Virginia takes great pride in its U.S. leadership. It refers to itself as the “Mother of States” (it was the first state colonized); “Mother of Presidents” (it produced seven of the first 12 presidents); and “Mother of Statesmen” (for the number of statesmen it has allegedly produced). But there is one thing Virginia has clearly not been the “mother” of: solar energy.
According to The Open PV Project by the National Renewable Energy Laboratory, Virginia ranks 38th in the country in installed solar, topping out at only 2 MW. Recently, however, the state seems to realize how far behind it is in the solar race – and seems hellbent on catching up.
On the heels of Dominion Virginia Power’s 2017 Integrated Resource Plan (IRP), which included plans to procure power from at least 990 MW of utility-scale solar projects over the next five years, Gov. Terry McAuliffe signed a flurry of bills earlier this week designed to goose the state’s solar industry – one that desperately needed it.
Among the bills in question, the four related to solar were:
- SB 1393, which gave the state’s blessing to community solar programs in the service territories of Appalachian Power Company (ApCo), Dominion, and the Electric Cooperatives. The specifics fo each program will be left up to the individual utilities, and citizens and businesses can subscribe to the community project.
- SB 1258, which converted the Virginia Solar Energy Development Authority to the Virginia Solar Energy and Battery Storage Development Authority, reflecting the growing importance of batter-storage technology in the future of the solar industry. It also expanded participation in the authority by four seats.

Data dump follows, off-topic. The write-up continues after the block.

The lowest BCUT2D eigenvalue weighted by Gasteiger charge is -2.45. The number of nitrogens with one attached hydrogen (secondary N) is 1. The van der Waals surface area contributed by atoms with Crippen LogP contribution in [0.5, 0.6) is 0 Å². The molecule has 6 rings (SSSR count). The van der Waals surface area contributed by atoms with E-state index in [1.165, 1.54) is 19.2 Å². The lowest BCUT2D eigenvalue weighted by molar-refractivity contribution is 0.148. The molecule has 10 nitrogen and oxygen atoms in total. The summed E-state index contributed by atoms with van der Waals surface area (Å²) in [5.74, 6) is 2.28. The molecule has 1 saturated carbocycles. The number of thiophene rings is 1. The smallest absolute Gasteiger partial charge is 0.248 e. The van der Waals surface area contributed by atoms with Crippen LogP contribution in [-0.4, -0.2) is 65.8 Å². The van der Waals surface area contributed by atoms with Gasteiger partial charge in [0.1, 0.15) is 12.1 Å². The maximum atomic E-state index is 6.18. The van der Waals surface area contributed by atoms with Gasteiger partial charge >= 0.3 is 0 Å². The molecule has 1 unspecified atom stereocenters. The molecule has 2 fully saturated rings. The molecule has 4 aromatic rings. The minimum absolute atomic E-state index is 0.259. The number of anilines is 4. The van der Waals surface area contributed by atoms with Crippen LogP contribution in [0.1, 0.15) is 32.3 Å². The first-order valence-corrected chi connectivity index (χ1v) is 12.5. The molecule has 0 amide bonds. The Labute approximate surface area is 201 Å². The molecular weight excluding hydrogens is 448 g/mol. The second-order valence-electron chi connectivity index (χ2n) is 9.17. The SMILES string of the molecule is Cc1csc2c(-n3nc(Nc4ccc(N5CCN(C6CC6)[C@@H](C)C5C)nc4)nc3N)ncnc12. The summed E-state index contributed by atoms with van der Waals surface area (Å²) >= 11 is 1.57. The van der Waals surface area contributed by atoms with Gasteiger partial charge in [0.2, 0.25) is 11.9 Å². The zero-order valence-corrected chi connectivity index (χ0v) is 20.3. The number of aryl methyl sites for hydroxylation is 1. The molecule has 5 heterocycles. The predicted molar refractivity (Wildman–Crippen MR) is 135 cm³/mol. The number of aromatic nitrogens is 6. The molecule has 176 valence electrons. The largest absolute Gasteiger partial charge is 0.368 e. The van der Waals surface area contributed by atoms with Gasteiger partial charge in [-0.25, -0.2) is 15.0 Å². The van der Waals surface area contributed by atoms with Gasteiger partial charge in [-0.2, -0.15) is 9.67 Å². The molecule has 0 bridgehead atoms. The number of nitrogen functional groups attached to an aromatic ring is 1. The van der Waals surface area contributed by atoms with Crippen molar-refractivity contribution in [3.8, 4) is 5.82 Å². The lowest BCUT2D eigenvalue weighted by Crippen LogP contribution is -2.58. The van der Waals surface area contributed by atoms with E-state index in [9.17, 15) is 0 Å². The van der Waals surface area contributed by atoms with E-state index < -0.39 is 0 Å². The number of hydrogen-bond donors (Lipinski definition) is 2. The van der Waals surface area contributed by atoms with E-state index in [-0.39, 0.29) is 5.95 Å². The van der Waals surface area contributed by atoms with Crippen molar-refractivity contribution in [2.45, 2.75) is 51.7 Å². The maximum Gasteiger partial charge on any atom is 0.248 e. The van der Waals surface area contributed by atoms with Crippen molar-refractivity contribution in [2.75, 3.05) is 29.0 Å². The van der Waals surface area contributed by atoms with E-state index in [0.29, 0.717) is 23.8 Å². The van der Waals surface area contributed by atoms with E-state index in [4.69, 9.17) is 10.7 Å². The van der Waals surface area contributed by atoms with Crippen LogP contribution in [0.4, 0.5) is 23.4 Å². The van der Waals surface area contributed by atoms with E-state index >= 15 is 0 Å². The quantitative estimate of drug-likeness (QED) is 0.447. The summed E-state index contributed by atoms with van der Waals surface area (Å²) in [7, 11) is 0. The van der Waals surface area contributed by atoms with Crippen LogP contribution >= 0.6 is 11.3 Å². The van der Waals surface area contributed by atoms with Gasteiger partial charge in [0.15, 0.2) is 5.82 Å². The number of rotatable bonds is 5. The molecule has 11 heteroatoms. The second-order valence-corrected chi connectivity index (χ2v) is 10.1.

- SB 1395, which increased the maximum size of renewable projects from 100 MW to 125 MW. It also exempted residential rooftop from having to apply for and receive a Certificate of Public Convenience and Necessity from the Virginia State Corporation Commission, which oversees utility regulation in the state.
- HB 2390, which created a Power Purchase Agreement (PPA) pilot program, under the auspices of ApCo, to encourage private colleges and universities to add solar to their electricity portfolio.
“Today, I am honored to sign these bills into law, furthering the great work we’re doing to support and promote the clean energy sector across the Commonwealth,” McAuliffe said at the bill signing ceremony.
“It is clear that Virginia is moving in the right direction, especially with the recent announcement of record growth in our solar industry, but there is still work to do. Together, with our partners in the General Assembly and the private sector, I will continue to implement policies that bolster the entire clean energy industry in the Commonwealth.”
This content is protected by copyright and may not be reused. If you want to cooperate with us and would like to reuse some of our content, please contact: email@example.com.
By submitting this form you agree to pv magazine using your data for the purposes of publishing your comment.
Your personal data will only be disclosed or otherwise transmitted to third parties for the purposes of spam filtering or if this is necessary for technical maintenance of the website. Any other transfer to third parties will not take place unless this is justified on the basis of applicable data protection regulations or if pv magazine is legally obliged to do so.
You may revoke this consent at any time with effect for the future, in which case your personal data will be deleted immediately. Otherwise, your data will be deleted if pv magazine has processed your request or the purpose of data storage is fulfilled.
Further information on data privacy can be found in our Data Protection Policy.